BEA JOHNSON LIVED the consumerist dream: huge house, lavish holidays, Botox – yet she wasn’t happy. She and her family downsized, disposed of everything they didn’t “use, need or love” and rethought their lives. Deeply concerned about the environment, they became committed to reducing waste: buying in bulk, rejecting packaging, and making their own bread, mustard and cheese. They worked out a “Zero Waste” philosophy to aim for, applying the mantra “Refuse, Reduce, Reuse, Recycle, Rot”.
In this inspiring, thorough book, Johnson explains how you too can do just that too. Sensible rather than preachy, this is an honest, entertaining and campaigning guide to living a more environmentally friendly life.
THE COOL LINES of Japanese fashion are explained in this first English translation of celebrated designer Yoshiko Tsukiori’s new book of sewing projects. The photographs of her designs are as tempting as a still cool pool on a hot day, with drawstring tops, loose smocks, peasant dresses and sharp shirts, styled in a palette of soft blues and greys. Basic design patterns are also included, and while the small diagrams may alarm some novices, Tsukiori’s designs are so gorgeous, any fan of DIY fashion will want to get their head down and have a go.
ARDENT ORNITHOLOGIST Matt Sewell captured bird lovers’ hearts last year with Our Garden Birds and charms again with a collection of warblers for every week of the year. Illustrated with Sewell’s signature watercolours (he has painted murals for the RSPB and a bird hide for Port Eliot festival), this lovely giftbook also includes his idiosyncratic descriptions of the birds, where a Turtle Dove is a “glamorous granny resplendent in lace, doilies and pastel knickerbockers”. The Charlatans’ lead singer Tim Burgess provides a foreword.
“NO-HOLDS-BARRED, all-action cooking” is promised in Manly Food, an unashamedly blokey cookbook with the motto “Flavour First”. And tasty-looking it is too, with recipes such as Crab with Chilli and Black Bean Sauce and Pea and Ham Hock Soup. Manly Food is ambitiously meaty, with recipes for suckling pig, hare and boar, yet despite the macho tone (salted caramel fudge is perfect for “an extended hiking trip in the wilderness”) Cave is clearly serious about his ingredients, methods and tools. Makes cooking exciting.
APPREHENSION TREADS THROUGH the pages of Evie Wyld’s second novel, which is the follow-up to her much-lauded debut offering, After the Fire, a Still Small Voice. Jake (no, she’s a woman) Whyte lives in a farmhouse deep in an unspecified part of the wind-lashed British countryside. Solitary apart from a semi-feral dog, Whyte tries to concentrate on raising her flock of sheep – but someone, or something, is leaving them “mangled”. Jake’s hardscrabble past in Australia is revealed in alternate chapters as we slowly learn what it is that she’s so afraid of. Tough, capable, vulnerable, Whyte is a compelling character, and Wyld’s writing – particularly her descriptions of the Australian bush, oven-hot and roving with spiders – is exquisite. An unusual novel that should win its author even more prizes.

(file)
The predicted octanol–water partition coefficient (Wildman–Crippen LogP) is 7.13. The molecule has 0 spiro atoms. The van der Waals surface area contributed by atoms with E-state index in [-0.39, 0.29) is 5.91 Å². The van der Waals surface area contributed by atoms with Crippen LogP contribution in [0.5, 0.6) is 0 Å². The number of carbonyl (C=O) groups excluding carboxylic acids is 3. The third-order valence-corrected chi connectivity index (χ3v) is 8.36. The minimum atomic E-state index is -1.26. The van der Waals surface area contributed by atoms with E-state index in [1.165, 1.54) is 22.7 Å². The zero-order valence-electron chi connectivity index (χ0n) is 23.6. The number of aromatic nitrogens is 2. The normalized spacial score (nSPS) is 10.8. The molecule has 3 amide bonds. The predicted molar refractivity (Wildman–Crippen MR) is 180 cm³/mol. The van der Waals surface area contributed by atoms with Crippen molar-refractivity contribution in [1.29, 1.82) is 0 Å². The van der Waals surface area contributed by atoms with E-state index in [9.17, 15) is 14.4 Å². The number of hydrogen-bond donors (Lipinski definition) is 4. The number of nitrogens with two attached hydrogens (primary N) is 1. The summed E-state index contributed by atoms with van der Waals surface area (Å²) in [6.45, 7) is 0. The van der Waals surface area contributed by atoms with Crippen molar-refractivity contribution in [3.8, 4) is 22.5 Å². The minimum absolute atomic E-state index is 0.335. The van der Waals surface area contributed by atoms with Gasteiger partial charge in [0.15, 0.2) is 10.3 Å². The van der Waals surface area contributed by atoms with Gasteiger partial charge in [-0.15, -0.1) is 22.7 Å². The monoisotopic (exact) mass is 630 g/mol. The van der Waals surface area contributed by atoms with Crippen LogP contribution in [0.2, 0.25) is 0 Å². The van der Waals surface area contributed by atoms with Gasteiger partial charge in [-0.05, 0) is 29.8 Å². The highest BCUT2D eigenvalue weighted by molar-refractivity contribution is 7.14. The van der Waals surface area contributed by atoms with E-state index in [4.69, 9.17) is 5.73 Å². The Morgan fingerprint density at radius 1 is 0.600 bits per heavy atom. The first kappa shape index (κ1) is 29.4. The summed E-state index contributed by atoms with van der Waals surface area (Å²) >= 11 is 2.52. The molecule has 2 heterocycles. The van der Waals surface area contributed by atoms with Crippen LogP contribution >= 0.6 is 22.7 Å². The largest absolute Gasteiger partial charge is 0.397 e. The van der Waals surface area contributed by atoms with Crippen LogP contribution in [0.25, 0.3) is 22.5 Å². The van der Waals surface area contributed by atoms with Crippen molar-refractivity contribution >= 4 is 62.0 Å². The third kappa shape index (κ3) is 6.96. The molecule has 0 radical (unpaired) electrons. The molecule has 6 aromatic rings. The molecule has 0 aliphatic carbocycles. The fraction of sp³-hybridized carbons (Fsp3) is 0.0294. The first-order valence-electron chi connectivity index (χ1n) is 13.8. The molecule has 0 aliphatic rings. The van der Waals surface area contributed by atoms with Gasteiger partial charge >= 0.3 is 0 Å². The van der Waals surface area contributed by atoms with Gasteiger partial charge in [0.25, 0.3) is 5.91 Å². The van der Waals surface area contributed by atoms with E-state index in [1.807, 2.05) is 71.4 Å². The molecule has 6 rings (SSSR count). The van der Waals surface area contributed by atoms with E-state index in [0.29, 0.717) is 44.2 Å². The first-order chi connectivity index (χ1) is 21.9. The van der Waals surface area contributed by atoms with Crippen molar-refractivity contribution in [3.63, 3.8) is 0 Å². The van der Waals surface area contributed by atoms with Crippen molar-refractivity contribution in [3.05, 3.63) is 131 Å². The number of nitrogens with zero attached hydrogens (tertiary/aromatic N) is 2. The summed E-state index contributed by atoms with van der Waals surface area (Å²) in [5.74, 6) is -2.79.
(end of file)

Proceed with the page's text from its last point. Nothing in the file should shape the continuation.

SELF-HARMING TEENAGER Lorca wants to win her neglectful mother’s attention with a perfect dish of Middle-Eastern speciality masgouf – and chooses as her teacher Victoria, an Iraqi widow who still mourns the daughter she gave away. The healing power of making and eating food is almost a literary cliché, but 25-year-old New Yorker Jessica Soffer’s debut novel combines a fresh twist with a warmly told narrative.
AFTER A FAMILY TRAGEDY, eight-year-old Mouse lost the ability to speak, communicating only via emails and notes, and sending forlorn texts to made-up numbers in the hope of a reply. Mouse and her mother move into a farmhouse in the Pennines once occupied by a lonely old man, William Caxton, whose mysterious unsent letters still clutter the rooms. As Mouse investigates Caxton’s past, she begins to find a way through her own sadness.
SKID BEAUMONT IS GROWING UP on the outskirts of New Orleans in an alligator-patrolled swamp where “nothin’ moved except for maybe a dragonfly testin’ the water with its toes”. His father has had a drunken premonition that the swamps will make them rich, and Skid believes that his brother Frico, the “sketcher” of the title, can influence events by drawing. A beautiful and funny coming-of-age story.